The white person’s guide to pretending you're a victim of racism

ARE you a right-wing bellend who thinks racism against white people is a genuine problem? Here’s how to enjoy a pleasing sense of victimhood.

Claim your culture is under threat

Vehemently claim ‘your culture’ is under threat, then when pressed for examples only manage to come up with random things like cricket, tea and the royal family that are about as threatened as Tyson Fury in a fight with Jacob Rees-Mogg.

Use an incredibly strange definition of racism

Basically: ‘people disagreeing with you’, even though you constantly spout bonkers patriotic nonsense any sane person would balk at, especially when you seem to think it’s still 1941.

On a practical level, what you call ‘racism’ is usually someone arguing with you on the internet. This is good, because real racism like job discrimination and people shouting abuse would take all the fun out of being a victim.

Don’t forget Brexit

Criticising Brexit is racial prejudice against white Britons because they all support it, except they don’t, and the EU hates Britain, except that’s clearly bollocks. Apart from those minor points the logic is fine.

Feel aggrieved by extremely hypothetical situations

For example, convince yourself you could never be a BBC newsreader because you’re not an ethnic minority. Ignore the fact that you’re in no way qualified, have never shown any interest in a career in journalism and think the BBC should be blown up anyway.

Make up your own reality

Is the roughly 82% ‘white British’ population of Britain likely to die out? Yes. Are the ‘thought police’ likely to boot in your door at 3am? Yes. With a bit of imagination you can enjoy being the victim of racism every day!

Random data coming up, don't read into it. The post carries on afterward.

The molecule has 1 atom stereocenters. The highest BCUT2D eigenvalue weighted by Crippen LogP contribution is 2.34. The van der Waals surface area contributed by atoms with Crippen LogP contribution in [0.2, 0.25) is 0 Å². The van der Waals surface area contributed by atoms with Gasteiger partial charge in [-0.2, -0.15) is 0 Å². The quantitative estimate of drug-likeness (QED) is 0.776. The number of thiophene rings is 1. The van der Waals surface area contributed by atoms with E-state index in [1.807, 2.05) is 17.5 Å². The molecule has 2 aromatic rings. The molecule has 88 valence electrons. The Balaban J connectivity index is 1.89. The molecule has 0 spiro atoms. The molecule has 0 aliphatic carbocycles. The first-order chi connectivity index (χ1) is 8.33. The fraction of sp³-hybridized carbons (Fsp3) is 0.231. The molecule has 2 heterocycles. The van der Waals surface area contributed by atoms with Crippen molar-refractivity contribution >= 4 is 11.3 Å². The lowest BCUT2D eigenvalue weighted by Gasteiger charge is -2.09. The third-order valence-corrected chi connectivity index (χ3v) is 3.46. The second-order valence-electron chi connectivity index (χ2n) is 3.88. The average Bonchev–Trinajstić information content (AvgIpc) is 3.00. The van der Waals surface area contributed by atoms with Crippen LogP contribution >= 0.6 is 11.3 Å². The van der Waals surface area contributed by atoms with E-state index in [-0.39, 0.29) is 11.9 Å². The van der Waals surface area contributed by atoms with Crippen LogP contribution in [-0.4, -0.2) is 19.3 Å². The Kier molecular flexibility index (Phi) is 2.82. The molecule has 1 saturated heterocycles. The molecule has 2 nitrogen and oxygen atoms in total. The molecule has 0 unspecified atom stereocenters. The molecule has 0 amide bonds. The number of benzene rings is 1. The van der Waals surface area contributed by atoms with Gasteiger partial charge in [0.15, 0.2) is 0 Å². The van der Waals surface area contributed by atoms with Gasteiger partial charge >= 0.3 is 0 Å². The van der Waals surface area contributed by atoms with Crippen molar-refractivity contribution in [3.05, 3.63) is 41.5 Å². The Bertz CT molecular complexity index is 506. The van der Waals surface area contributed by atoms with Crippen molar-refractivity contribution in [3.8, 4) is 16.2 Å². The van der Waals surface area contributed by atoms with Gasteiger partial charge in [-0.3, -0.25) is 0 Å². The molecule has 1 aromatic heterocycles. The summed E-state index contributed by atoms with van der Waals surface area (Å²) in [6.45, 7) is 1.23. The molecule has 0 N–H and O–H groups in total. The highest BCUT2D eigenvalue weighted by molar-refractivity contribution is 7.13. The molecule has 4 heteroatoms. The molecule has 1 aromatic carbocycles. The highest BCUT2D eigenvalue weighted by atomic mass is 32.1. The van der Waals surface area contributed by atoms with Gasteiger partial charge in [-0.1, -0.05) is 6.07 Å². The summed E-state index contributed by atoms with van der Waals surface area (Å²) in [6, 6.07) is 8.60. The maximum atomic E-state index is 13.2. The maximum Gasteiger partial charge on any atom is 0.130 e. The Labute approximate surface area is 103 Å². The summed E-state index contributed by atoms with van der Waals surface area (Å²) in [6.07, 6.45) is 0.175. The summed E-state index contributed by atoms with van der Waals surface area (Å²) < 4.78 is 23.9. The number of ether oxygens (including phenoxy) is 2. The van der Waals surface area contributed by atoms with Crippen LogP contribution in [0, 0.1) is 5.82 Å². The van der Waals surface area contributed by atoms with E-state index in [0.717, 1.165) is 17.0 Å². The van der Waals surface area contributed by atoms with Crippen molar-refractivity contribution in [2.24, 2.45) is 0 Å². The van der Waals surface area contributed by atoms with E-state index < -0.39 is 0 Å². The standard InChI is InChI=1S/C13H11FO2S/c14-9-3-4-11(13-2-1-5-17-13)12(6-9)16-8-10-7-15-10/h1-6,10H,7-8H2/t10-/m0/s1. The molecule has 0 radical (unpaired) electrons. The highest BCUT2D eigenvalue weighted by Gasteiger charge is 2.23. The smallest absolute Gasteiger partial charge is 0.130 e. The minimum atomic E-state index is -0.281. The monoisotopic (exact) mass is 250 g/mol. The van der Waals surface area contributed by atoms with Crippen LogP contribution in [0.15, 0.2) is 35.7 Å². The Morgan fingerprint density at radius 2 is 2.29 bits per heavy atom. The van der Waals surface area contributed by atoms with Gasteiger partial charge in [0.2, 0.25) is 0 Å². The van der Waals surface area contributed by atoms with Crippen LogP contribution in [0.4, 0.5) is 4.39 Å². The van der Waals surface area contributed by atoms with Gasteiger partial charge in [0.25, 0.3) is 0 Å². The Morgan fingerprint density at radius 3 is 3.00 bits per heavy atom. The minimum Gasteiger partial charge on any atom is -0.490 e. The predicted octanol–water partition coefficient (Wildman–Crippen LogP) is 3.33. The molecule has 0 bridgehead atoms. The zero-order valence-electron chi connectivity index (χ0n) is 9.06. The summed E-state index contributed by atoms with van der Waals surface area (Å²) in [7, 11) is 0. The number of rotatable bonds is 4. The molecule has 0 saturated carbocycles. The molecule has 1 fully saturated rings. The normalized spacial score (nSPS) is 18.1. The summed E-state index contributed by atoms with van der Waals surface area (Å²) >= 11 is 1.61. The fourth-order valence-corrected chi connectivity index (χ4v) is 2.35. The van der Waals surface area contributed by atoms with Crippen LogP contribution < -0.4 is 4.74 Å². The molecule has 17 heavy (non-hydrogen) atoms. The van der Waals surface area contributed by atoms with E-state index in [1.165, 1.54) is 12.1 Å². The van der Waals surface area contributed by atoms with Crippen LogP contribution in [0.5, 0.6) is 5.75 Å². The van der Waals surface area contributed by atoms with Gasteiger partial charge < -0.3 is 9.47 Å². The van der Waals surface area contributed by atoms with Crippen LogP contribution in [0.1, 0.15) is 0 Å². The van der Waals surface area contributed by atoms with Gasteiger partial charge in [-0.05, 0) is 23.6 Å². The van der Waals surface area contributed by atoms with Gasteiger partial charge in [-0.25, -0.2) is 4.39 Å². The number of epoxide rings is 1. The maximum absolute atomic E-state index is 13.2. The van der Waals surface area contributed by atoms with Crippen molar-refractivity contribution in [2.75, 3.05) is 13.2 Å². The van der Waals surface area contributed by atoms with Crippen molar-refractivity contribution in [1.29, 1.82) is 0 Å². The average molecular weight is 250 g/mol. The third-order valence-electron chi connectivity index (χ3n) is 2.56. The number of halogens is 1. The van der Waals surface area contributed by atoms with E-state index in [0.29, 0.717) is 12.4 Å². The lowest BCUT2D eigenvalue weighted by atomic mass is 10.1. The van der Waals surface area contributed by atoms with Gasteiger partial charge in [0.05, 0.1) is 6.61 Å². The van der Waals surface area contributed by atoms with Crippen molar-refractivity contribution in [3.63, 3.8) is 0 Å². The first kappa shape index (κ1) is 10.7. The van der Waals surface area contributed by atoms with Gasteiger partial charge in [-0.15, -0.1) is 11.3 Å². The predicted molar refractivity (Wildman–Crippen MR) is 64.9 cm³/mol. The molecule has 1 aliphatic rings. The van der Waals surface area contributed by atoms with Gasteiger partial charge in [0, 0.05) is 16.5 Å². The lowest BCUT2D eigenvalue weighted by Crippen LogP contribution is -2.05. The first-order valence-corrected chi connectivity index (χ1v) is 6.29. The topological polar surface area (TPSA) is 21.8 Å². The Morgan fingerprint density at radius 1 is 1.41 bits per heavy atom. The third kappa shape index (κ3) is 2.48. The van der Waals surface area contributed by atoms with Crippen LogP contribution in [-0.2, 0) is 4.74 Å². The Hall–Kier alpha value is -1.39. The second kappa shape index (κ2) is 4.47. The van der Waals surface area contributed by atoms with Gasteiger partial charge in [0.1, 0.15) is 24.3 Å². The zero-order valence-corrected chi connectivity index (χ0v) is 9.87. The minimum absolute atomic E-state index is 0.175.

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Tall man thinks it's an achievement

A TALL man behaves as if his above-average height is some sort of achievement, people have noticed.

Six-foot-three sales executive Stephen Malley looks pleased and smug when surrounded by shorter people and misses no opportunity to ‘subtly’ draw attention to his height.

Colleague Nikki Hollis said: “Stephen says things like ‘Yeah, I’m the tall guy’ to people who hadn’t mentioned it and offers to get things for you that aren’t hard to reach.

“I’ve also noticed he always stands in an erect position to make the most of his height. And if he thinks no one’s looking you can see him looking down on everyone with a distinct sneer.

“He’s not even that tall. I’d love to see the expression on his face if John Cleese and Dave Bautista walked into the office, but I have to admit that’s unlikely to happen.”

Malley’s ex-girlfriend Emma Bradford said: “At first I thought Steve had a sense of humour. Now I realise he’s being serious when he exaggeratedly bends down to go through doorways.

“I can’t believe he gets an ego trip out of something genetically determined. But then he is a wanker in most other respects so maybe it’s fair enough.”